CITY HALL — The Chicago Plan Commission voted unanimously Thursday to approve construction of a 114-unit apartment tower in downtown Jefferson Park, a structure that would loom five stories taller than the next-tallest building in the neighborhood.
The tower at 4849 N. Lipps Ave., dubbed "Jefferson Place," would reach 16 stories along the triangle-shaped property's southern edge, tapering down to six stories where it faces the Jefferson Park Transit Center to the north. At its highest, the building would stretch 211 feet into the air.
But earlier this month, it emerged from 18 months of prodding by Ald. John Arena (45th) and city planners with a staggered design aimed at tamping down its overall "massing," according to a statement released by Arena.
Developer Mega Realty designed the tower to include 10,000 square feet of retail space beneath a five-level parking garage with 200 spots. The ground floor would have room for up to eight separate businesses, according to Owen Brugh, Arena's chief of staff.
Above the garage would be nine floors hosting 71 one-bedroom and 42 two-bedroom apartments, topped off with a shared solarium and rooftop patio promising unobstructed views of Downtown. The one-bedrooms would measure between 810 and 1,150 square feet, and the two-bedroom units would be between 1,210 and 1,460 square feet, Brugh said.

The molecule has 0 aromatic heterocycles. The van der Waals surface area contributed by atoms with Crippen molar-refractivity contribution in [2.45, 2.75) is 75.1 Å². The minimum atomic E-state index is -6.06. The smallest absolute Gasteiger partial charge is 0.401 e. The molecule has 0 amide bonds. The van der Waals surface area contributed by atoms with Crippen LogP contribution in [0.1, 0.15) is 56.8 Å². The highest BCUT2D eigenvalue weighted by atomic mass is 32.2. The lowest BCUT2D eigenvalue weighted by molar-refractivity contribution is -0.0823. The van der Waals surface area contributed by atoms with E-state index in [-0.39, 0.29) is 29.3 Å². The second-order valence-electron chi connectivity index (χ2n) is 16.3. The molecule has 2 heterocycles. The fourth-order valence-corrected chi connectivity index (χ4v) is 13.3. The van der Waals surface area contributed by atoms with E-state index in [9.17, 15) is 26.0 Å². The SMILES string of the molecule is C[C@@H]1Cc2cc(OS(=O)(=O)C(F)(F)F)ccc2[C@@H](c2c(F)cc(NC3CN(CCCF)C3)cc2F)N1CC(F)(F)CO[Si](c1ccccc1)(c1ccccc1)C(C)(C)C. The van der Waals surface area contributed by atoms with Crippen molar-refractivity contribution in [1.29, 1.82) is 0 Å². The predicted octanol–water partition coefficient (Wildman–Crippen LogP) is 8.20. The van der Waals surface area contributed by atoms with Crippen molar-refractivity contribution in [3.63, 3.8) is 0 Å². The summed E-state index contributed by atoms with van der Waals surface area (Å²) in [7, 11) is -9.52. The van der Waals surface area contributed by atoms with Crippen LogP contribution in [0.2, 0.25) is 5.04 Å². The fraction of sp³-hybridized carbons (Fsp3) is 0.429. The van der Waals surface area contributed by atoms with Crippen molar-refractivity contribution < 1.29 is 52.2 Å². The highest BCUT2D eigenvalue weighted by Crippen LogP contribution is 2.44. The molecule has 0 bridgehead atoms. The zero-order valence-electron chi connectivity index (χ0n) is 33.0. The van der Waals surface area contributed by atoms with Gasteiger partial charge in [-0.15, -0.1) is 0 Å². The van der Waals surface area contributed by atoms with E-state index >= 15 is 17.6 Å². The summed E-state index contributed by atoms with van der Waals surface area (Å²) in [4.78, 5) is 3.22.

The site design also includes 12 new trees and a cistern to keep the building's wastewater out of the city's sewer system, Brugh said.
The proposal's passage by the commission on Thursday made it the third and largest apartment complex approved near the transit center since last year, capping off a suite of development invited by Arena to breathe life into the neighborhood's business district.
"This kind of building will attract residents wishing to downsize from single family homes once children move out, as well as young professionals who seek easy transit access to the Loop, O’Hare, and the suburbs beyond," Arena wrote in a May 2 statement.
The alderman added on Thursday that the proposal was "a good compromise," calling it "a rare opportunity to use density in the right way."
But the project has been blasted since its unveiling by a large and vocal group of neighbors, led by the Jefferson Park Neighborhood Association, whose members say the tower is an ill fit for a community dominated by single-family homes.
The commission began considering the project at 4 p.m. on Thursday, six hours after the meeting of the advisory board began. Bob Bank, the president of association, said many opponents had to leave before the matter was even called for a vote.
But the day-long slog didn't stop association member Ron Ernst from testifying, calling the proposal "a terrible plan that will affect my quality of life.”
Bank, for his part, had called the building's height "objectionable," saying "everyone for a mile in every direction would be looking at it from their backyard."
Supporters, meanwhile, told the commission that the project would pump new blood into the heart of Jefferson Park by bringing new residents to the area.
The proposal will be considered for final approval by the City Council's zoning committee at 10 a.m. on Monday, right before an ad hoc meeting set to discuss a storage warehouse and 100-unit mixed-income apartment complex proposed for 5150 N. Northwest Hwy.